A GNASHING OF TEETH

” ……there will be a weeping and gnashing of teeth ” Matthew ch.25, v.30 ”

Lockdown brought the opportunity, long overdue, of recommissioning my spare TA14 engine. I had retained this because the block was only 20 thou oversize, no perceptible lip on the bores, and turning with the nice sort of stiffness that comes with fine tolerances rather than neglect.

But what’s this ? an unfamiliar clicking noise at the front end with each revolution. Nothing else for it…. off with the pulley and the timing cover. Curious !, nothing immediately obvious, but then I notice the timing marks are poles apart from the juxtaposition that George Lanchester had intended. Curiouser, attention turns to the tensioner, where I perceive that the tip of the pawl  (C2961 in the parts supplement ) has broken off. Its tooth has descended into the chain (thankfully without damage), and the retaining spring is now resting on the ratchet, thereby causing the ‘ click’  Tension has become much reduced thus allowing the chain to slip, and the timing to become adrift.  A telephone call to the ingenious Chris Prince produces a replacement pawl unit in next to no time, re-assembly takes place, and the proper rotation is resumed.

This experience is offered as a cautionary note to engine rebuilders as a point to check.  The pawl unit does not receive any direct lubrication, but relies on splash from chain rotation, and can dry out with any lack of use.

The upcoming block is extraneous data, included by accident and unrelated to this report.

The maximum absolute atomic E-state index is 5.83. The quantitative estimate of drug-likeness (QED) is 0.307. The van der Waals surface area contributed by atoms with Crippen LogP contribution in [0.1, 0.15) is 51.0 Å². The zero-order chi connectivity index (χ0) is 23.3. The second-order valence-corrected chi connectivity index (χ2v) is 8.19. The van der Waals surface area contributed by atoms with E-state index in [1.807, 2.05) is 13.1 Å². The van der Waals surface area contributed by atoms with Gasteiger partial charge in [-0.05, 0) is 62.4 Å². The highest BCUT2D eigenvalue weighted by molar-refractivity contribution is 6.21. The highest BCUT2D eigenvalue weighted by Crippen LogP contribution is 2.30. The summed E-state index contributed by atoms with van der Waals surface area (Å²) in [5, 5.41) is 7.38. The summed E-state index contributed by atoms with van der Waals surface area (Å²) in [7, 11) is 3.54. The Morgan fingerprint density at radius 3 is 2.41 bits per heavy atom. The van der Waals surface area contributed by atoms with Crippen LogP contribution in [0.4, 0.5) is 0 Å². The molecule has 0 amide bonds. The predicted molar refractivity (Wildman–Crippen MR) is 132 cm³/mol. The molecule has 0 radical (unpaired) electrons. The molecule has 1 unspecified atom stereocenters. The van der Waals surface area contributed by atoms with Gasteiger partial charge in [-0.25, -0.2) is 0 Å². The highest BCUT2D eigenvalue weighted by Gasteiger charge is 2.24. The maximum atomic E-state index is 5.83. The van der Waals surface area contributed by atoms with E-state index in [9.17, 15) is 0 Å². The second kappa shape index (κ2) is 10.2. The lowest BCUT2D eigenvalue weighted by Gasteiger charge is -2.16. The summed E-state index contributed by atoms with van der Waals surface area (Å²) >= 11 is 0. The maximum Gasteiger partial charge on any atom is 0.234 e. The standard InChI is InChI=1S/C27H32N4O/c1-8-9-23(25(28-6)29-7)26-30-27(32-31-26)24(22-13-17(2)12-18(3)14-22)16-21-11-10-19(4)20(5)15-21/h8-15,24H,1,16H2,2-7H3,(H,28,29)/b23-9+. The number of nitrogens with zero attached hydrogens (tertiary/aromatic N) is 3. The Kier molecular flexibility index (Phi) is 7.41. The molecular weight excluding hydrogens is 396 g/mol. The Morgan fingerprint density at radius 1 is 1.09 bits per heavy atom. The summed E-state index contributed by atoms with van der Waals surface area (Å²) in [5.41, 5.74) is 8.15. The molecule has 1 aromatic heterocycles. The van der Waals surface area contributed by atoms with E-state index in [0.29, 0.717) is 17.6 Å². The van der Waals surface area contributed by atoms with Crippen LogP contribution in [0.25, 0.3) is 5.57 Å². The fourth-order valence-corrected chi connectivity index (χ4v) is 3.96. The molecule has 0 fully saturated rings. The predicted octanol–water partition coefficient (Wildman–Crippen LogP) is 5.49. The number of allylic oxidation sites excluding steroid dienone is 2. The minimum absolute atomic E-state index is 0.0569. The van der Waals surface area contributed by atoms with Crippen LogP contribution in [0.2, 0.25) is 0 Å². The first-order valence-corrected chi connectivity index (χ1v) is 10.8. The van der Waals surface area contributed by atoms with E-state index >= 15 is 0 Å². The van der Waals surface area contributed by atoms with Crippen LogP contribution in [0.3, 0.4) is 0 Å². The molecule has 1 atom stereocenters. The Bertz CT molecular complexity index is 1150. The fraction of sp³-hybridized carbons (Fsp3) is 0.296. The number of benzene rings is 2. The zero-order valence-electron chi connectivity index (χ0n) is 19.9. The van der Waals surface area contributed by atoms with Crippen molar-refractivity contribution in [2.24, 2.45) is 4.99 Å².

HISTORICAL FOOTNOTE

The Fourteen 66 teeth version

 

As first designed in 1936, in 12/70 form, this engine was not equipped with a tensioner, and used a 66 link chain. an arrangement which continued up to  TA14 engine 21849, after which the aforementioned tensioner, and a 72 link chain was fitted.   Instances have occurred of earlier engines being retrospectively fitted, and indeed, ever curiouser, of later engines being converted back to the 66 link version.

It is possible to adjust, or replace the chain on 72 link engines without pulling the sprockets on

The 72 tooth version

crankshaft and camshaft, but on 66 link engines this is not so.

Given that the engine number identifying plate is only split-pinned or pop-rivetted into position on the block, and can fall off, caution should be exercised in identifying what part fits which during major overhauls.

DAVE CULSHAW